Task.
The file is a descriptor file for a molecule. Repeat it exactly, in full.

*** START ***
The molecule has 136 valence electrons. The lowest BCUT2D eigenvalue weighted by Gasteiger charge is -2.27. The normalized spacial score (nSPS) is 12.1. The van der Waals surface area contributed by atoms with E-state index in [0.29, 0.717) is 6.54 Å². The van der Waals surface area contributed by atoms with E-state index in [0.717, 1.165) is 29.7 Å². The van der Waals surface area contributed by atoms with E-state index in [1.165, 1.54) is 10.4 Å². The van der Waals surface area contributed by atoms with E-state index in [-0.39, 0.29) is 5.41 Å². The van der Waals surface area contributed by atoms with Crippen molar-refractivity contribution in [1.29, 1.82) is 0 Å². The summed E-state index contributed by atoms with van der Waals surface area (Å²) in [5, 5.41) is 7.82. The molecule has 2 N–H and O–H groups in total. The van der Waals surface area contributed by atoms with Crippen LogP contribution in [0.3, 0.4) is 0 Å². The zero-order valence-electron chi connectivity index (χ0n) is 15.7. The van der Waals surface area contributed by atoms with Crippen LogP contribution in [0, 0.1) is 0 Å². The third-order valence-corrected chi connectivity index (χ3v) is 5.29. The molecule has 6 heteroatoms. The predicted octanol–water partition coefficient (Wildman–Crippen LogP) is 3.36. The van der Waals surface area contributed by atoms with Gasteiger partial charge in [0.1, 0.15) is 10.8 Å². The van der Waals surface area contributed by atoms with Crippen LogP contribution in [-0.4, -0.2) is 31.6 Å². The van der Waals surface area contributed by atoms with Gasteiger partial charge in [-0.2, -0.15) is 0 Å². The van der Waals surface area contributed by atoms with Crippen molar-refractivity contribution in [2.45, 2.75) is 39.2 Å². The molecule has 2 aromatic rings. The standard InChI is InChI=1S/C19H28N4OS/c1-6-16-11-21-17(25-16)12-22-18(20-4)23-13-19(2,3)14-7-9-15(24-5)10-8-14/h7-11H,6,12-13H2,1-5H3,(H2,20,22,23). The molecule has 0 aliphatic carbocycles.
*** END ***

The molecule has 136 valence electrons. The lowest BCUT2D eigenvalue weighted by Gasteiger charge is -2.27. The normalized spacial score (nSPS) is 12.1. The van der Waals surface area contributed by atoms with E-state index in [0.29, 0.717) is 6.54 Å². The van der Waals surface area contributed by atoms with E-state index in [0.717, 1.165) is 29.7 Å². The van der Waals surface area contributed by atoms with E-state index in [1.165, 1.54) is 10.4 Å². The van der Waals surface area contributed by atoms with E-state index in [-0.39, 0.29) is 5.41 Å². The van der Waals surface area contributed by atoms with Crippen molar-refractivity contribution in [1.29, 1.82) is 0 Å². The summed E-state index contributed by atoms with van der Waals surface area (Å²) in [5, 5.41) is 7.82. The molecule has 2 N–H and O–H groups in total. The van der Waals surface area contributed by atoms with Crippen LogP contribution in [0.3, 0.4) is 0 Å². The zero-order valence-electron chi connectivity index (χ0n) is 15.7. The van der Waals surface area contributed by atoms with Crippen LogP contribution in [0, 0.1) is 0 Å². The third-order valence-corrected chi connectivity index (χ3v) is 5.29. The molecule has 6 heteroatoms. The predicted octanol–water partition coefficient (Wildman–Crippen LogP) is 3.36. The van der Waals surface area contributed by atoms with Gasteiger partial charge in [0.1, 0.15) is 10.8 Å². The van der Waals surface area contributed by atoms with Crippen LogP contribution in [-0.4, -0.2) is 31.6 Å². The van der Waals surface area contributed by atoms with Gasteiger partial charge in [-0.2, -0.15) is 0 Å². The van der Waals surface area contributed by atoms with Crippen molar-refractivity contribution in [2.45, 2.75) is 39.2 Å². The molecule has 2 aromatic rings. The standard InChI is InChI=1S/C19H28N4OS/c1-6-16-11-21-17(25-16)12-22-18(20-4)23-13-19(2,3)14-7-9-15(24-5)10-8-14/h7-11H,6,12-13H2,1-5H3,(H2,20,22,23). The molecule has 0 aliphatic carbocycles.